A tight clique since childhood, the future Migos lived together in the three-bedroom home of Quavo's mother, known to all three as Mama. "We did all our dirt together," Quavo says. "All we had was each other." Rapping was something they did for fun. He recalls nailing a microphone to his mom's living room wall when he was 16 so they could record their first song, a turn-up anthem called "Boost It Up," using a free program called Windows Movie Maker: "Wasn't even no ProTools or nothing. I got my first girlfriend out of that song."
A close brush with the police spurred Migos to make their first mixtape in 2011. "We got into some legal shit, but the charges got dropped or whatever," Quavo says. "We realized we had to calm down and get money the right way." By two years later, they had saved enough to upgrade the makeshift studio they'd set up in his mom's basement and finish their breakthrough release, 2013's free mixtape Y.R.N. (Young Rich Niggas). "We went to Guitar Center and bought all the shit we needed," Quavo says. "Then we dropped 'Versace.' I made a million dollars out of $4000."
All of Migos' music since 2013 has been released through Quality Control, an indie operation led by Pierre "Pee" Thomas and Atlanta kingmaker Kevin "Coach K" Lee, whose former protégés include Gucci Mane and Young Jeezy – two of the South's most impressive success stories in the past decade. Last year, the group expanded their reach via a distribution deal with 300 Entertainment, a deep-pocketed new label co-founded by longtime record-biz honcho Lyor Cohen. "He's a mentor," Quavo says of Cohen. "He's the plug. He might call me and cuss at me; I might call him and cuss at him. That's a good-ass relationship."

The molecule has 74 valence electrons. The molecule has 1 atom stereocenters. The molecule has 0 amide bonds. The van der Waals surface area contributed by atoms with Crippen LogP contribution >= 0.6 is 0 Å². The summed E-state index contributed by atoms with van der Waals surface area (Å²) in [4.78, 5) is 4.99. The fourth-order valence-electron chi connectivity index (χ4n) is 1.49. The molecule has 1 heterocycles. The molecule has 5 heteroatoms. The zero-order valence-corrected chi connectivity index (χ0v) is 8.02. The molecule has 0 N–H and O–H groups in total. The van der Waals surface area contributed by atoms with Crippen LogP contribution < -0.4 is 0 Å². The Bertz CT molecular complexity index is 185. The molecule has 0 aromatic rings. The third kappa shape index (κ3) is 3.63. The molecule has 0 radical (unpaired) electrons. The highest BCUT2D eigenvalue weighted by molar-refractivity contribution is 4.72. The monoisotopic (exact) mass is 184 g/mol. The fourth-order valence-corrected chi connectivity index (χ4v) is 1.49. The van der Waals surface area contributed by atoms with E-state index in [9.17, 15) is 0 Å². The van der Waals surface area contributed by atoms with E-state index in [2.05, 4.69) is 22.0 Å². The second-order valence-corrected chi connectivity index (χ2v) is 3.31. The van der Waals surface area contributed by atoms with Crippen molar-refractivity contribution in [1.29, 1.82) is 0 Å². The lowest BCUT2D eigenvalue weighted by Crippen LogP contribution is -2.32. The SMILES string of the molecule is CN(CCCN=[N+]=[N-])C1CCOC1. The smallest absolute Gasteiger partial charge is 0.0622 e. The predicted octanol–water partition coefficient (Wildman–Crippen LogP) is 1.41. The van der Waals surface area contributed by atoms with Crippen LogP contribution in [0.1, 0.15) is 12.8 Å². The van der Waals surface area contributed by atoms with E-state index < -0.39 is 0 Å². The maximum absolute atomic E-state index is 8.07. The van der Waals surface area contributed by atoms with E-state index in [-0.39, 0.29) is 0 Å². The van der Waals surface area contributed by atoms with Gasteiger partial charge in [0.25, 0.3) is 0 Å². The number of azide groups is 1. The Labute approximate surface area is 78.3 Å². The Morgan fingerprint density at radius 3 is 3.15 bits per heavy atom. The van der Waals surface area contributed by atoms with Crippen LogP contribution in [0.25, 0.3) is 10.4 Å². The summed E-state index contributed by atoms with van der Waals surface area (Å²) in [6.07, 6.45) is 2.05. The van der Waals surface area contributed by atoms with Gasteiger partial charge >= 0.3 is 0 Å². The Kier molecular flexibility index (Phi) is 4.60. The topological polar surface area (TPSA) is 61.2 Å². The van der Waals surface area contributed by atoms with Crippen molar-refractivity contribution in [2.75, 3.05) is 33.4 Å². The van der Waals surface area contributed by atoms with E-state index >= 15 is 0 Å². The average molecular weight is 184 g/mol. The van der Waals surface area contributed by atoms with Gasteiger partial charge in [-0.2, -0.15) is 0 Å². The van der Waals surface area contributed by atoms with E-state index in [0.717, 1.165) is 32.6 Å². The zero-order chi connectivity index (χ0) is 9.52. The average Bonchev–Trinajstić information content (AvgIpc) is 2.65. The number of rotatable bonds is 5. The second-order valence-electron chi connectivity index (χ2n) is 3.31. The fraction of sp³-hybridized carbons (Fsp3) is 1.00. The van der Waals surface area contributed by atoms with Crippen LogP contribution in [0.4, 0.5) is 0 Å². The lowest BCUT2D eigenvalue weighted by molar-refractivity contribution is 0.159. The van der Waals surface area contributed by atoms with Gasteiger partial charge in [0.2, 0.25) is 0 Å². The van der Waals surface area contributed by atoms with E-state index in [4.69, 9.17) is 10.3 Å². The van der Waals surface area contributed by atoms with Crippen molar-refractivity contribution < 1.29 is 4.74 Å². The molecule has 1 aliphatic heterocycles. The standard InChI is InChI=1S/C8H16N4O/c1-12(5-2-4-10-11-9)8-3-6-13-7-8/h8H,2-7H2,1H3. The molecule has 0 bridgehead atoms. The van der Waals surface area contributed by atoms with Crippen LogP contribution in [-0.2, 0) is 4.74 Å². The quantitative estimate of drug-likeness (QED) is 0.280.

Their goal for 2015 is to make Migos an even bigger brand. For the new album and their clothing line, which debuted in June, they switched out the last word of their signature acronym: "We graduated from Young Rich Niggas to Yung Rich Nation," says Quavo. "We want to broaden our horizons and touch everybody. Different races, different languages. Everybody wants to dream of being rich."
One of Migos' associates pulls up some new tracks on the studio speakers, including a poppy collaboration with angel-voiced singer Sean Kingston and a psychedelic vibe-out featuring party-starters Rae Sremmurd. The best of the bunch is a freshly recorded cut with a celebratory hook that's begging to be looped on repeat: "Shout-out to God for my blessings!/Shoutout to God for my blessings!/Shoutout to God for my blessings!"
Around 2 a.m., Quavo steps into a vocal booth. "I gotta do something before I leave," he says. "Otherwise it's a waste of time." He begins spinning cocaine metaphors over a skeletal beat. "Marilyn Manson, Marilyn Manson, Marilyn Manson," he raps. "Know some niggas cooking up that Marilyn Manson." He repeats the lines five or six times, building from a moody mumble to an excited yell. After a few minutes, he switches to basketball: "Ball like Kobe, ball like LeBron/Only got hundreds, baby, I ain't got ones." When a friend suggests that Steph Curry's name would sound cooler than Kobe's, Quavo redoes the line. The bars start coming faster: "Quavo Houdini got a hat and rabbit. . .When I die, bet it's fantastic. . .Diamonds biting, dinosaur Jurassic." By 3 a.m., with a rough draft of a song sketched out, he's back in the control room, twisting up another blunt.
In just a few hours, he and Takeoff have a flight to catch: They're heading to Punta Cana in the Dominican Republic the next morning for a quick tropical vacation. "Ain't no telling/What we doing/When we there in Punta Cana," Takeoff sings to a made-up melody that sounds like it could crack Billboard's Top 20 with a little polish. "Then we'll get right back to work."
"Shit, all we gotta do is keep making hits," Quavo adds. "Day by day, year by year, and let God judge. This is just the beginning, for real."